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Jones in the Fast Lane (PC) artwork

Jones in the Fast Lane (PC) review

"Jones isn't perfect but offers revealing rat-race insights beyond the densely-packed jokes that never get cynical or fluffy. I found myself calculating how to cram in quick cheap education before week's end, or even working way more than I needed to or putting off asking for a raise (yes, it's just a game. Yes, guilt from playing it at work may've factored.)"

Jones in the Fast Lane is a Sierra game that slipped through the cracks. Since it came in near the end of their golden age and has features beyond early DosBox versions, you may've missed it. But it's still a very Sierra game in the best way, with silly jokes and drawings and general absurdism falls apart if you think too hard--but if you are, you're in no state of mind to be playing games anyway. People commonly say it's a precursor of The Sims, but it has a fun all its own, and the humor is easily accessible and holds up well.

Your object is to achieve certain levels of education, happiness (e.g. FUN THINGS,) wealth and career success. These can be set before the game, and you can play by yourself or compete against Jones, a computer-controlled character with a wretched ginger fade and clothes clearly meant to show off the colors that spiffy new VGA card allows. Red bow tie. Purple jacket with yellow dots.

This light-hearted grotesque fits, though--Jones, in hunting the American Dream for the Me Decade in clothes that don't work, channels Leisure Suit Larry before his games descended into a quest for a lower purity test score. And on the easier levels, he's an entertaining combination of mistakes and clever strategy not covered in the flimsy manual beyond "Watch Jones, try stuff and learn!"

During his block of time, he applies for random jobs at the employment office, then games the last bit of the weekly clock so he uses one-tenth the time he should to learn something. He gets robbed all the time because he avoids the bank, and he never moves into LeSecurity Apartments to protect what he's bought at Socket City or at various Z-Mart discounts. He takes epic trips to Monolith Burgers (the cashier has some of the best lines in the game) and avoids the more sensible prices at the nearer Black's Market, which he visits every week to buy a newspaper anyway. He can still beat you on easy, but sadly, he takes too long to move, which makes playing against the computer tedious once you've learned enough to be competitive. And learned how big a part randomness plays. While there's some clear, risk-aversion, deflation can make buying anything ridiculously tough.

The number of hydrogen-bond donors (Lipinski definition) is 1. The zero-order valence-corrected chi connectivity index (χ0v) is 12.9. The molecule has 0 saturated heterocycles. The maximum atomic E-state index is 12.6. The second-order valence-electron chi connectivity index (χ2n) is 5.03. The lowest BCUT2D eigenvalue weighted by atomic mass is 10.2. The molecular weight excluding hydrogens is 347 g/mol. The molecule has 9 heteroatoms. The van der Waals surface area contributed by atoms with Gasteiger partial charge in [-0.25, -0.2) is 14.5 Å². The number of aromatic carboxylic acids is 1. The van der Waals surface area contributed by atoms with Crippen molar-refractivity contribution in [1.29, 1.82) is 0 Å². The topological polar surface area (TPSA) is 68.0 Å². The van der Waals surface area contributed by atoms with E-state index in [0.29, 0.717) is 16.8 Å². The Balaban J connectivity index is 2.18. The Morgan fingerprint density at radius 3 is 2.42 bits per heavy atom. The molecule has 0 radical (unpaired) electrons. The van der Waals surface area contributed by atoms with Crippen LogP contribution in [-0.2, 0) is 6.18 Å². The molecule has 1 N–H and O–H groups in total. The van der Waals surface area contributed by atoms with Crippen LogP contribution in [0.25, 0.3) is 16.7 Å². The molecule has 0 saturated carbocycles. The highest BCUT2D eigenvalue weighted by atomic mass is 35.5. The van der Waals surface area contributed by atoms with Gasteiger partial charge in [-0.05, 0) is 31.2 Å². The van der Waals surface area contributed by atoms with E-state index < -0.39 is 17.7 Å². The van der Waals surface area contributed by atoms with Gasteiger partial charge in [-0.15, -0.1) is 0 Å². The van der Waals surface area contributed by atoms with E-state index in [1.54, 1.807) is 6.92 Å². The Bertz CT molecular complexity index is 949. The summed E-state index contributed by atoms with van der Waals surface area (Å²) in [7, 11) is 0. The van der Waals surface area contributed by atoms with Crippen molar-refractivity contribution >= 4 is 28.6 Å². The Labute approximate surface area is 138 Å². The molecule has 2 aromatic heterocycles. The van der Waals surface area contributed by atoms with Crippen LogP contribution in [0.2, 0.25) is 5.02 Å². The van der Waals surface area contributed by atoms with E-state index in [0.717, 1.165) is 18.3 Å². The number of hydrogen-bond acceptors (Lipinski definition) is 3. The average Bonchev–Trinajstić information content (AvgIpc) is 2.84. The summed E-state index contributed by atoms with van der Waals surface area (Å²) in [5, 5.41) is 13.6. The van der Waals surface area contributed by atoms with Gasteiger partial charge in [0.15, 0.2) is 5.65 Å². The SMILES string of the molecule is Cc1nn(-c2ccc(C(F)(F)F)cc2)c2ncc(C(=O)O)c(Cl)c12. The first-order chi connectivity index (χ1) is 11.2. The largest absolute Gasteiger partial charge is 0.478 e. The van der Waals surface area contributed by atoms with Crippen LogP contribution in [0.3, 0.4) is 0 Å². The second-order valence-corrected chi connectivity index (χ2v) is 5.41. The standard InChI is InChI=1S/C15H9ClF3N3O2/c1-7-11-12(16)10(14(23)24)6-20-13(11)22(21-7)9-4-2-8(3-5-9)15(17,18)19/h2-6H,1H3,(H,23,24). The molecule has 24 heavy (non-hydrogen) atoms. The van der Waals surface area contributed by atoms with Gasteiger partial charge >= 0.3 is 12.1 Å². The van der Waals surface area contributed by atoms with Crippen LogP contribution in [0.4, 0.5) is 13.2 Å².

Jones's interface problems can nag, too, such as giving you entirely too much sight of your character, who is as satirical as Jones but with less overt intent (hint: even if you think you love irony, don't play as the guy wearing sunglasses more than once.) as only being able to buy one stock at a time at the bank (important for money goals,) or forcing you to go to a statistics sub-screen and scroll to see which quality-of-life items you have (it fits six. There are nine. It's in a different order from Socket City's inventory.) Time's not quantified, either. You have to guess from the game-clock how much you have left this week or how long a trip will take.

And when it lets you skip optional text, that's kind of a bummer, because the jokes are quite good. You just need to save when close ti winning, then visit all the stores to see what the clerks have to say. This is a sort of unintentional meta-commentary on enjoying things like random jokes once you can afford to. The vendors have dozens of things each to say, far better than an AGI game, and they're as well-depicted as your characters aren't. But perhaps the best bit is the "Oh, what a weekend!" commentary at the week's end. From fourth-wall Monopoly references to tragicomedy ("You went to Vegas in a $20k car and returned in a $200k Greyhound bus") to acknowledging the "fun" you have with a new gadget (from a computer, which can break for repair or magically make you money, to a dictionary you have nothing better to do than read,) it's a pleasant let-down in case you goofed your strategy, didn't do everything you wanted that week-turn, or you just got randomly zapped.

Jones isn't perfect but offers revealing rat-race insights beyond the densely-packed jokes that never get cynical or fluffy. I found myself calculating how to cram in quick cheap education before week's end, or even working way more than I needed to or putting off asking for a raise (yes, it's just a game. Yes, guilt from playing it at work may've factored.) Given Jones's relative simplicity, I'm impressed these emotions lasted over several play-throughs. And while some technical limitations grate, they're ignorable during a solo game that takes at most a half-hour once you know what to do. Not that you'll need scratch paper--you'll probably want to write down the jokes instead, if anything. That's a sign of good fun regardless of era or genre.

aschultz's avatar
Community review by aschultz (August 14, 2013)

Andrew Schultz used to write a lot of reviews and game guides but made the transition to writing games a while back. He still comes back, wiser and more forgiving of design errors, to write about games he loved, or appreciates more, now.

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